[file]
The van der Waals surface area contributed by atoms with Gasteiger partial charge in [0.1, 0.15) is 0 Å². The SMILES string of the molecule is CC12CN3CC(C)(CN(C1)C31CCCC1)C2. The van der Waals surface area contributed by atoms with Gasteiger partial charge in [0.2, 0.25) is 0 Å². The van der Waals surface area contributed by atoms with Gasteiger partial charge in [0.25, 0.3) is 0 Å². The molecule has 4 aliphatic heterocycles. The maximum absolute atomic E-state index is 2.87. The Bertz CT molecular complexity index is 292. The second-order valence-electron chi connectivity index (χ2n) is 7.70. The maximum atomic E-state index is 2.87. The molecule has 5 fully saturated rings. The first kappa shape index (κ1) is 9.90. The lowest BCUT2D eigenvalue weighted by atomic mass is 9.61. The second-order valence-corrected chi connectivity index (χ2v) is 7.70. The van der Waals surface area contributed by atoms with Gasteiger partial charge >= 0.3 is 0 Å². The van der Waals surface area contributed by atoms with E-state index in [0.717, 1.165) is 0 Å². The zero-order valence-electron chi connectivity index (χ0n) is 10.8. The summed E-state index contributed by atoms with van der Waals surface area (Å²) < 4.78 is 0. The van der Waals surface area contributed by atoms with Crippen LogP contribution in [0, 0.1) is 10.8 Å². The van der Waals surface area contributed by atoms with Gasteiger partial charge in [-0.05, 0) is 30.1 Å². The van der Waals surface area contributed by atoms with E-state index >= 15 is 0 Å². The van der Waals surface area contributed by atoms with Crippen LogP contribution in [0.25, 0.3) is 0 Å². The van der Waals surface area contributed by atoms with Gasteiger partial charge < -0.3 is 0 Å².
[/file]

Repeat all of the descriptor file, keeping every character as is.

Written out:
The van der Waals surface area contributed by atoms with Gasteiger partial charge in [0.1, 0.15) is 0 Å². The SMILES string of the molecule is CC12CN3CC(C)(CN(C1)C31CCCC1)C2. The van der Waals surface area contributed by atoms with Gasteiger partial charge in [0.2, 0.25) is 0 Å². The van der Waals surface area contributed by atoms with Gasteiger partial charge in [0.25, 0.3) is 0 Å². The molecule has 4 aliphatic heterocycles. The maximum absolute atomic E-state index is 2.87. The Bertz CT molecular complexity index is 292. The second-order valence-electron chi connectivity index (χ2n) is 7.70. The maximum atomic E-state index is 2.87. The molecule has 5 fully saturated rings. The first kappa shape index (κ1) is 9.90. The lowest BCUT2D eigenvalue weighted by atomic mass is 9.61. The second-order valence-corrected chi connectivity index (χ2v) is 7.70. The van der Waals surface area contributed by atoms with Gasteiger partial charge >= 0.3 is 0 Å². The van der Waals surface area contributed by atoms with E-state index in [0.717, 1.165) is 0 Å². The zero-order valence-electron chi connectivity index (χ0n) is 10.8. The summed E-state index contributed by atoms with van der Waals surface area (Å²) < 4.78 is 0. The van der Waals surface area contributed by atoms with Crippen LogP contribution in [0, 0.1) is 10.8 Å². The van der Waals surface area contributed by atoms with Gasteiger partial charge in [-0.05, 0) is 30.1 Å². The van der Waals surface area contributed by atoms with E-state index >= 15 is 0 Å². The van der Waals surface area contributed by atoms with Crippen LogP contribution in [0.25, 0.3) is 0 Å². The van der Waals surface area contributed by atoms with Gasteiger partial charge < -0.3 is 0 Å².